Two years ago, right around this time, I had my first telephone conversation with Keon Stowers. I learned then what a lot of current Kansas University football recruits are discovering today.
Stowers is someone you want to be around.
And that fact is having a heck of an impact on KU’s recruiting, as Stowers has stepped up and taken the lead as one of the top hosting options for visiting prospects considering Kansas.
It’s hard to pinpoint exactly what it is about Stowers that is so inviting because there’s so much there. He has as big a smile as anyone I’ve ever met, is intelligent beyond the realm of football and does an amazing job of mixing the no-nonsense attitude expected from a military man with the type of demeanor you would expect from a young man in college having the time of his life.
As KU coach Charlie Weis continues to add commitments to the Class of 2014 — the Jayhawks have 13 spots spoken for and as many as 13 more to hand out — it’s clear that Stowers has become one of his biggest assets in the process.
A year ago, the Jayhawks had similar help from a signee named Marquel Combs. Combs, who signed with the Jayhawks last December and has since transferred, was a master of the sell on Twitter and did a fantastic job of hyping up the opportunity that existed for junior-college players at Kansas. In the end, though, Combs’ words were merely that — words — and it’s obvious that Stowers offers more.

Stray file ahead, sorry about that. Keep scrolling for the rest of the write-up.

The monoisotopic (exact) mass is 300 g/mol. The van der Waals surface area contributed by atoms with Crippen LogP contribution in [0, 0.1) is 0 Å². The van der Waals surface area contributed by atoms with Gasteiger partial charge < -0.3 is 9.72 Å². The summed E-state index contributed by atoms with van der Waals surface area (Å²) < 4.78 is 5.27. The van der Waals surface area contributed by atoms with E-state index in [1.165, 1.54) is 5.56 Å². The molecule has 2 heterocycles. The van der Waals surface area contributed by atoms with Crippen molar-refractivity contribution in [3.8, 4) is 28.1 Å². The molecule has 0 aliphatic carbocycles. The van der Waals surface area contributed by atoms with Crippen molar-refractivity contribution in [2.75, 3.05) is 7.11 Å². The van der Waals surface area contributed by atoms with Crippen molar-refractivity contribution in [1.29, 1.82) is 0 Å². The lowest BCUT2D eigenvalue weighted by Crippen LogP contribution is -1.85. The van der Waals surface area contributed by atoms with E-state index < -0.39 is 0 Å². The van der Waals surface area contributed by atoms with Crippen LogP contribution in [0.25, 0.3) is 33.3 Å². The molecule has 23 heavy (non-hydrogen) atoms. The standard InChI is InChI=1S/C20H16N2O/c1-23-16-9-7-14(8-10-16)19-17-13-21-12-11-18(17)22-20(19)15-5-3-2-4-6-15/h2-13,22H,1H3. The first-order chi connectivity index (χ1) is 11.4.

Here’s a guy who, just two years ago, was in the same position many of these junior-college prospects find themselves in today — loaded with offers, overwhelmed with questions and unsure which was the right path to take. Today, he’s a returning team captain, a guy who can look these young guys in the eyes and tell them, ‘If you follow my lead, you too can put yourself in this position.’
The best part about Stowers’ ability to do that is he never glosses over the hard part, all of the work and sacrifice, pain and frustration that could come before they get there.
I once asked Stowers what being named a team captain meant to him, and his answer included more than the cliché of it being an honor to be thought of so highly by teammates.
That part was there, too, but his full answer demonstrated that the title was about much more than trotting out to mid-field for the opening coin toss or leading by example in the weight room.
“It’s my duty as a captain and the leader I am to do whatever possible to help this team,” he began. “I’m gonna give the university all I have to succeed, even after I’m long gone.”